Home Frontiers You Can Now Create A Responsive Face Mask Thanks To Soft Robotics

You Can Now Create A Responsive Face Mask Thanks To Soft Robotics

336
0
SHARE

Face Mask Made With Soft Robotics

 

Aposema, Credit: Adi Meyer, Sirou Peng, Silvia Rueda, 2017

A recent face mask developed in the fast-paced field of 3D printing holds great promise for applications of the technology in life sciences. The face mask, developed by Adi Meyer, Sirou Peng and Silvia Rueda, uses colored fluid to mimic human emotions.

Advances in soft robotics now enable the creation of robotic agents from highly-compliant materials similar to those found in living organisms. Applications of soft robotics include surgery as well as wearable technology.

The face mask project uses technology developed in the course of a Master’s degree research paper by the project’s creators. The project’s creators wanted to do for the human face what the smartphone has done for extending human communications.

Breaking Social Barriers With Interaction Design

 

Face Recognition. Credit: British Journal of Psychology 102.4 (2011): 799-815

What makes the face mask project particularly significant is the combination, uniquely, of soft robotics and 3D printing. These technologies came together in the project to create an artificial mask that has life-like qualities. In particular, the mask is able to detect the wearer’s emotions and change color to reflect different emotions. Besides applications of face masks in other settings, the project also offers lessons for the human-computer interface.

Adi Meyer, the initiator of the responsive face mask project, is an interaction designer and architect who works primarily in London. Her cutting edge work explores social boundaries.

Meyer finished a Bachelor’s in Architecture at the Azrieli School of Architecture at Tel Aviv University. Since then, she has explored her idea that design can be used as a tool for exploring social constructs. The responsive face mask project highlights the interaction of design with deep questions about the human experience.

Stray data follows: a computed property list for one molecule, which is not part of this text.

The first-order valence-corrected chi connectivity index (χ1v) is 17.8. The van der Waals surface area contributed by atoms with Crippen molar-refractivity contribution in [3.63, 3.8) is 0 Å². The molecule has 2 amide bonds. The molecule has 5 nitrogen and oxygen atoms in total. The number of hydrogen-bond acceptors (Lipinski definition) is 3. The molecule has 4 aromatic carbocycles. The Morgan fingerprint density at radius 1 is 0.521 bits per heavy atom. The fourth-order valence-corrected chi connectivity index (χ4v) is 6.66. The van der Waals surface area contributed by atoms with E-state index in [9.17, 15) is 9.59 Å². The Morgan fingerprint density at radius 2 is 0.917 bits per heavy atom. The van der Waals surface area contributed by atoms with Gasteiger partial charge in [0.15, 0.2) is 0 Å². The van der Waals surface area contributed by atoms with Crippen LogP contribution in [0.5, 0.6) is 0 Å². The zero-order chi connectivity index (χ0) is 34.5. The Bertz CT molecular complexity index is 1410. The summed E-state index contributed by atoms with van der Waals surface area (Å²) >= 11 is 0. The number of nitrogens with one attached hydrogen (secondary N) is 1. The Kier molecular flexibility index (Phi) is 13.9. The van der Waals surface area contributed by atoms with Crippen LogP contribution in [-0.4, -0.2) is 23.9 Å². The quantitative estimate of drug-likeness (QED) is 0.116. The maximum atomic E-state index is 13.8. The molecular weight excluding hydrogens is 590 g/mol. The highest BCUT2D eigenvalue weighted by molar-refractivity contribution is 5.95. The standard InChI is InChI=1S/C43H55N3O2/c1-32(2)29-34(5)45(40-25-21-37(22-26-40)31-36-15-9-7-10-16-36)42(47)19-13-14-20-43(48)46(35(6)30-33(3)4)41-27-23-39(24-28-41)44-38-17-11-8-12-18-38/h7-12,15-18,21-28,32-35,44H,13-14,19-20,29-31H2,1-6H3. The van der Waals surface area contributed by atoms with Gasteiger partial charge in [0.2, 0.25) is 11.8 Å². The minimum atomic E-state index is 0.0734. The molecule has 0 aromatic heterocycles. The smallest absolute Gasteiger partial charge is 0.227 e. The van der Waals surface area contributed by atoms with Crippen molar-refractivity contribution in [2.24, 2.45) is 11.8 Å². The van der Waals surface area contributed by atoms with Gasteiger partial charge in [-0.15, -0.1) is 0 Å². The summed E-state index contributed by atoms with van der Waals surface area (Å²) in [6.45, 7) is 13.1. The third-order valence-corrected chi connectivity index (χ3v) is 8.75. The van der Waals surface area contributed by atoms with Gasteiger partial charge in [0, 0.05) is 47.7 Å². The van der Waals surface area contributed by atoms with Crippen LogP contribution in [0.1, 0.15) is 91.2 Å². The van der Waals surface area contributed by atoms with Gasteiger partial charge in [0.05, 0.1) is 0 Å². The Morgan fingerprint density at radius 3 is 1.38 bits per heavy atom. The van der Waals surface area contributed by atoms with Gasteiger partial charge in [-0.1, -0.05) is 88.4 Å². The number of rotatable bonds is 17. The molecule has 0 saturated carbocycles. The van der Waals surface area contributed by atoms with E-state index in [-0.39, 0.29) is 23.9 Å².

The project deals on an academic level with deep issues such as face perception and face recognition as an innate human ability. The project creators had the idea that a wearable mask would “augment the intellect or the senses of the wearer while other tasks are being performed.”

The Evolution Of Wearable Technology

Adi Meyer traces the inspiration for the project in other wearable technology as well as technology that is an extension of the self. She frequently cites examples such as the smartphone, to which many users have become closely attached in recent times.

Wearables, according to Meyer, “usually aspire to be extensions of self, to be aware; responsive and networked.” By this measure, the responsive face mask delivers as it is responsive and aware, changing when a user’s emotional state changes. The use of soft electronics assures these goals, but could also enable the networking capability with ease.

In a further elaboration, Meyer adds that wearables “intake sensory input (such as temperature, sound and proximity), recognise them, adapt to them and react accordingly.”